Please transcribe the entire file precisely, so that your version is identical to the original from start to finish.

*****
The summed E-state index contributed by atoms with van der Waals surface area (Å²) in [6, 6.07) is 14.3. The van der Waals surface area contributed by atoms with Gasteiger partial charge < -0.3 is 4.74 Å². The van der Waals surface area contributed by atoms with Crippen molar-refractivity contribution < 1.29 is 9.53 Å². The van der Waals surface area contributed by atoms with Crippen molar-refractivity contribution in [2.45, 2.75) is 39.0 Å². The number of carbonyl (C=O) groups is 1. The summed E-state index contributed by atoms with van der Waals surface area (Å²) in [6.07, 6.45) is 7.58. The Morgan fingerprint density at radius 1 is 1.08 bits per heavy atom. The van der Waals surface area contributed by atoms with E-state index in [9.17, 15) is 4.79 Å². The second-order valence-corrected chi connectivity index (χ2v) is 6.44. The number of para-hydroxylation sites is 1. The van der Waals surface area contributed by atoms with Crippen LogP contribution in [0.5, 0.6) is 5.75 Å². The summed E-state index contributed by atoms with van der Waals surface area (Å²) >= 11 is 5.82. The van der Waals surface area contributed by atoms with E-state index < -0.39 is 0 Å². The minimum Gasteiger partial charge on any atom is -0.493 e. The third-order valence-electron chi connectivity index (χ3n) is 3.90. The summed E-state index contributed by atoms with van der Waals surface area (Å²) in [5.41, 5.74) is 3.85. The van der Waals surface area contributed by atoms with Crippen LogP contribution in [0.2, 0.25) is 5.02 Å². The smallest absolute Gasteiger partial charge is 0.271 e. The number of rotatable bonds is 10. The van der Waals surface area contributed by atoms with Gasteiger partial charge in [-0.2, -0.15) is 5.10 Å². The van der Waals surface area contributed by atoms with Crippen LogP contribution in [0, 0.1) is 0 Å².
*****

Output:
The summed E-state index contributed by atoms with van der Waals surface area (Å²) in [6, 6.07) is 14.3. The van der Waals surface area contributed by atoms with Gasteiger partial charge < -0.3 is 4.74 Å². The van der Waals surface area contributed by atoms with Crippen molar-refractivity contribution < 1.29 is 9.53 Å². The van der Waals surface area contributed by atoms with Crippen molar-refractivity contribution in [2.45, 2.75) is 39.0 Å². The number of carbonyl (C=O) groups is 1. The summed E-state index contributed by atoms with van der Waals surface area (Å²) in [6.07, 6.45) is 7.58. The Morgan fingerprint density at radius 1 is 1.08 bits per heavy atom. The van der Waals surface area contributed by atoms with E-state index in [9.17, 15) is 4.79 Å². The second-order valence-corrected chi connectivity index (χ2v) is 6.44. The number of para-hydroxylation sites is 1. The van der Waals surface area contributed by atoms with Crippen LogP contribution in [0.5, 0.6) is 5.75 Å². The summed E-state index contributed by atoms with van der Waals surface area (Å²) >= 11 is 5.82. The van der Waals surface area contributed by atoms with E-state index < -0.39 is 0 Å². The minimum Gasteiger partial charge on any atom is -0.493 e. The third-order valence-electron chi connectivity index (χ3n) is 3.90. The summed E-state index contributed by atoms with van der Waals surface area (Å²) in [5.41, 5.74) is 3.85. The van der Waals surface area contributed by atoms with Crippen LogP contribution in [0.2, 0.25) is 5.02 Å². The smallest absolute Gasteiger partial charge is 0.271 e. The number of rotatable bonds is 10. The van der Waals surface area contributed by atoms with Gasteiger partial charge in [-0.2, -0.15) is 5.10 Å². The van der Waals surface area contributed by atoms with Crippen LogP contribution in [0, 0.1) is 0 Å².